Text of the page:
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Showing Collections: 1 - 5 of 5

Briggs Strike Oral Histories

 Collection
Identifier: LOH002211
Abstract In 1975, James Coppess interviewed labor organizers involved in the 1933 Briggs strike in Detroit, as part of research for his master's thesis at Wayne State University. Collection consists of recordings and transcripts for three interviews. Briggs workers and labor organizers John W. Anderson (Briggs metal worker and IWW organizer), William V. Banks (attorney and Detroit head of the International Labor Defense, later founder of WGPR TV and radio stations), and Fred Valle (barber and IWW...

Federal Patronage of the Arts in Michigan During the Great Depression Oral Histories

 Collection
Identifier: UOH001700
Abstract Between 1978 and 1980, Paul Sporn interviewed Michigan artists and writers active in government-sponsored arts programs during the Great Depression for his book, ...

Metropolitan Detroit AFL-CIO Records

 Collection
Identifier: LR000053_MD
Abstract The American Federation of Labor-Congress of Industrial Organizations (AFL-CIO) Metropolitan Detroit is the central organization for all Michigan AFL-CIO unions that have locals in Wayne, Oakland, and Macomb Counties. Their records pertain to activities specifically in Wayne County, prior to the merger of the three county councils in 1986, including those of its former presidents Frank Martel (1948-1956), Al Barbour (1958-1967) and its former vice-president Alex Fuller (1959-1967). The records...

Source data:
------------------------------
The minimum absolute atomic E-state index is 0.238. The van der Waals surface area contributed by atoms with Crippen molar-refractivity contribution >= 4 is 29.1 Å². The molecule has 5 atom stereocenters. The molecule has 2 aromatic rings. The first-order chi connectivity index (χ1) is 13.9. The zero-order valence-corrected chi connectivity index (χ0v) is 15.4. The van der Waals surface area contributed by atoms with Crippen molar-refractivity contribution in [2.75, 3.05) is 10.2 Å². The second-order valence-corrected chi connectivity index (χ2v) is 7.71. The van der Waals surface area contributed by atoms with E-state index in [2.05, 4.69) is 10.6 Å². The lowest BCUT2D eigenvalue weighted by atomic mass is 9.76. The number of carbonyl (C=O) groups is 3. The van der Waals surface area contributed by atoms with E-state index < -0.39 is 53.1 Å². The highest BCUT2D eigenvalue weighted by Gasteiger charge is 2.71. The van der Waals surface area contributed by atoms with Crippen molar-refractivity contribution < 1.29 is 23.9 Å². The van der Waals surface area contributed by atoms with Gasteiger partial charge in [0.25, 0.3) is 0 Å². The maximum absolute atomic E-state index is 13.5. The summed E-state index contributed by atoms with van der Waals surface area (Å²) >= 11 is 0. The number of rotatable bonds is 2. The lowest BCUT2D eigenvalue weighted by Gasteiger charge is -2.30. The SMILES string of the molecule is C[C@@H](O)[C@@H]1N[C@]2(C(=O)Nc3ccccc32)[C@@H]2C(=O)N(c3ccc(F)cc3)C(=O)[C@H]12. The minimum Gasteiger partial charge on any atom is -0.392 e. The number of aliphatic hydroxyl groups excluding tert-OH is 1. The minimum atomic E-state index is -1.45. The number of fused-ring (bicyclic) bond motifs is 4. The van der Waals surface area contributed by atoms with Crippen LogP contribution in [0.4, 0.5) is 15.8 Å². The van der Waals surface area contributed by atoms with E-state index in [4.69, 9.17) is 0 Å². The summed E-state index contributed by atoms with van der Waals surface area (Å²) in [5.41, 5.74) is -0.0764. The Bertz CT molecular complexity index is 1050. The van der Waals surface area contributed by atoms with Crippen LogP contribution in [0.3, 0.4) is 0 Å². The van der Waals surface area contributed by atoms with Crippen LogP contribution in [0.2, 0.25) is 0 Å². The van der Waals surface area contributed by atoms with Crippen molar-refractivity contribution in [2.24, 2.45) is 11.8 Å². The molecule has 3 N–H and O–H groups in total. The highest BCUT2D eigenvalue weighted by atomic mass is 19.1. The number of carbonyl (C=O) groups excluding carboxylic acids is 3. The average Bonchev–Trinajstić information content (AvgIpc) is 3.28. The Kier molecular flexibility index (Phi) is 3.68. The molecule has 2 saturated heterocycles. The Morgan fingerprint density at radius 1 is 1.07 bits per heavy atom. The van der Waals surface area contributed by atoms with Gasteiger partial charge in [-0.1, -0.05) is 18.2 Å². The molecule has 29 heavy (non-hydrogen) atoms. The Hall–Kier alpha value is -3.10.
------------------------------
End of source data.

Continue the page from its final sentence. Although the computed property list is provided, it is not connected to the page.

Paul Cavanagh Oral History

 Item — Box: Individual Oral Histories Box 1: A-E, Folder: 10
Identifier: LOH002271
Abstract In 1991, Raymond Boryczka conducted an interview with Paul Cavanagh, brother of Detroit mayor Jerome P. Cavanagh. Collection consists of interview recording and transcript. Cavanagh discusses his and his brother's childhood in Detroit; Paul's work at Ford Motor Company and Chrysler; UAW involvement; and, mainly, his brother Jerome "Jerry" Cavanaugh's political growth and career. Some topics covered include Father Coughlin, race relations, religion, and the Civil Rights movement.

Works Progress Administration National Research Project Publication Records

 Collection
Identifier: LR002546
Abstract The Works Progress Administration (WPA) was signed into creation by President Franklin D. Roosevelt in order to research and develop solutions for unemployment in America. During its tenure, the WPA built roads, schools, hospitals, parks, and airports. Additionally, the WPA had a hand in funding some plays, literary publications, and art projects. The WPA was dissolved in June 1943 at a time when American unemployment was relatively low as a result of the creation of jobs due to World War...